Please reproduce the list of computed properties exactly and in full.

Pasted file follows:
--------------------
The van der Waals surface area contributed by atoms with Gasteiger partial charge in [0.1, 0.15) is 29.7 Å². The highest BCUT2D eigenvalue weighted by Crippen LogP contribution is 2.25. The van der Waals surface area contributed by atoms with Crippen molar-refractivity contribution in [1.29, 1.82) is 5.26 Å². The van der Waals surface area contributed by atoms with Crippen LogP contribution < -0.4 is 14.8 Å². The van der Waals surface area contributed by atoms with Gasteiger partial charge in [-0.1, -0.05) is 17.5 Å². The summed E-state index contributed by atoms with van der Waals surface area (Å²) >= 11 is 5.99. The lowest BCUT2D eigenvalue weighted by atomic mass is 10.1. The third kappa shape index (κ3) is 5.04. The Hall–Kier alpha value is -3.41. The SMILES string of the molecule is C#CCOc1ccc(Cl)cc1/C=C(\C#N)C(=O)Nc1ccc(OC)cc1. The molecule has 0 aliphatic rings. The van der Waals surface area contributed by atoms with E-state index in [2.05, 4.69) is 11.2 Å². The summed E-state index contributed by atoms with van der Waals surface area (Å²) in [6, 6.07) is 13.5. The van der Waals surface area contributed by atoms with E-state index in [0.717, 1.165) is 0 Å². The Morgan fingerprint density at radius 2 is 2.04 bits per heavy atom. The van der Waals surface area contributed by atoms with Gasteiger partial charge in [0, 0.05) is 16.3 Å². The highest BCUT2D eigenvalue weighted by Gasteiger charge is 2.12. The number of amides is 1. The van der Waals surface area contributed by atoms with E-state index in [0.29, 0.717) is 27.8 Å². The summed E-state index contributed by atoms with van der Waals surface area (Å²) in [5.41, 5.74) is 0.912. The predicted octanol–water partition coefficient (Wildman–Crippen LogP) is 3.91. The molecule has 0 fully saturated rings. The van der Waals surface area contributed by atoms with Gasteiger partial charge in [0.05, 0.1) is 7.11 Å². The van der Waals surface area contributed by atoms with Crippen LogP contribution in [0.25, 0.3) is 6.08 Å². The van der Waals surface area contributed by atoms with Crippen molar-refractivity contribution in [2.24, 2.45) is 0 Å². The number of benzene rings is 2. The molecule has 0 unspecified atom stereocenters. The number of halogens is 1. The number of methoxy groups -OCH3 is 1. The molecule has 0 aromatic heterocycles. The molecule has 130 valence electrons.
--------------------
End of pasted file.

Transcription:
The van der Waals surface area contributed by atoms with Gasteiger partial charge in [0.1, 0.15) is 29.7 Å². The highest BCUT2D eigenvalue weighted by Crippen LogP contribution is 2.25. The van der Waals surface area contributed by atoms with Crippen molar-refractivity contribution in [1.29, 1.82) is 5.26 Å². The van der Waals surface area contributed by atoms with Crippen LogP contribution < -0.4 is 14.8 Å². The van der Waals surface area contributed by atoms with Gasteiger partial charge in [-0.1, -0.05) is 17.5 Å². The summed E-state index contributed by atoms with van der Waals surface area (Å²) >= 11 is 5.99. The lowest BCUT2D eigenvalue weighted by atomic mass is 10.1. The third kappa shape index (κ3) is 5.04. The Hall–Kier alpha value is -3.41. The SMILES string of the molecule is C#CCOc1ccc(Cl)cc1/C=C(\C#N)C(=O)Nc1ccc(OC)cc1. The molecule has 0 aliphatic rings. The van der Waals surface area contributed by atoms with E-state index in [2.05, 4.69) is 11.2 Å². The summed E-state index contributed by atoms with van der Waals surface area (Å²) in [6, 6.07) is 13.5. The van der Waals surface area contributed by atoms with E-state index in [0.717, 1.165) is 0 Å². The Morgan fingerprint density at radius 2 is 2.04 bits per heavy atom. The van der Waals surface area contributed by atoms with Gasteiger partial charge in [0, 0.05) is 16.3 Å². The highest BCUT2D eigenvalue weighted by Gasteiger charge is 2.12. The number of amides is 1. The van der Waals surface area contributed by atoms with E-state index in [0.29, 0.717) is 27.8 Å². The summed E-state index contributed by atoms with van der Waals surface area (Å²) in [5.41, 5.74) is 0.912. The predicted octanol–water partition coefficient (Wildman–Crippen LogP) is 3.91. The molecule has 0 fully saturated rings. The van der Waals surface area contributed by atoms with Gasteiger partial charge in [0.05, 0.1) is 7.11 Å². The van der Waals surface area contributed by atoms with Crippen LogP contribution in [0.25, 0.3) is 6.08 Å². The van der Waals surface area contributed by atoms with Crippen molar-refractivity contribution in [2.24, 2.45) is 0 Å². The number of benzene rings is 2. The molecule has 0 unspecified atom stereocenters. The number of halogens is 1. The number of methoxy groups -OCH3 is 1. The molecule has 0 aromatic heterocycles. The molecule has 130 valence electrons.